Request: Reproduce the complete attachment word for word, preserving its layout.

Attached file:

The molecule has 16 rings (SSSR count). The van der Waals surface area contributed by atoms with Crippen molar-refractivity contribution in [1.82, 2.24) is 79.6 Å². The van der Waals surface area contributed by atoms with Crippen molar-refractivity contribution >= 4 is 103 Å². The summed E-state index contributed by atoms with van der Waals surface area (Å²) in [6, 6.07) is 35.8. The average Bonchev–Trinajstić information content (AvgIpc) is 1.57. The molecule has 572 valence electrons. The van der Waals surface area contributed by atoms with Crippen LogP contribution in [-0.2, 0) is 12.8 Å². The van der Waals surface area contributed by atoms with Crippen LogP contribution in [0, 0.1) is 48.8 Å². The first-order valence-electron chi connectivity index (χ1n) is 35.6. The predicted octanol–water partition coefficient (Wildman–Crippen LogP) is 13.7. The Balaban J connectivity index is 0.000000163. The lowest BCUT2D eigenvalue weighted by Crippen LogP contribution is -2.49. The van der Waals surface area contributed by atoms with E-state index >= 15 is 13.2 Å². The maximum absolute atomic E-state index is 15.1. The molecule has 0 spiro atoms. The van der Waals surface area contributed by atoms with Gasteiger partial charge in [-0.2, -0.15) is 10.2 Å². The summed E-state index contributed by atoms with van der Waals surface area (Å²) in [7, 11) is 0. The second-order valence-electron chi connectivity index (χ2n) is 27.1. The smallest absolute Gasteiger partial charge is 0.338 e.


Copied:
The molecule has 16 rings (SSSR count). The van der Waals surface area contributed by atoms with Crippen molar-refractivity contribution in [1.82, 2.24) is 79.6 Å². The van der Waals surface area contributed by atoms with Crippen molar-refractivity contribution >= 4 is 103 Å². The summed E-state index contributed by atoms with van der Waals surface area (Å²) in [6, 6.07) is 35.8. The average Bonchev–Trinajstić information content (AvgIpc) is 1.57. The molecule has 572 valence electrons. The van der Waals surface area contributed by atoms with Crippen LogP contribution in [-0.2, 0) is 12.8 Å². The van der Waals surface area contributed by atoms with Crippen LogP contribution in [0, 0.1) is 48.8 Å². The first-order valence-electron chi connectivity index (χ1n) is 35.6. The predicted octanol–water partition coefficient (Wildman–Crippen LogP) is 13.7. The Balaban J connectivity index is 0.000000163. The lowest BCUT2D eigenvalue weighted by Crippen LogP contribution is -2.49. The van der Waals surface area contributed by atoms with E-state index >= 15 is 13.2 Å². The maximum absolute atomic E-state index is 15.1. The molecule has 0 spiro atoms. The van der Waals surface area contributed by atoms with Gasteiger partial charge in [-0.2, -0.15) is 10.2 Å². The summed E-state index contributed by atoms with van der Waals surface area (Å²) in [7, 11) is 0. The second-order valence-electron chi connectivity index (χ2n) is 27.1. The smallest absolute Gasteiger partial charge is 0.338 e.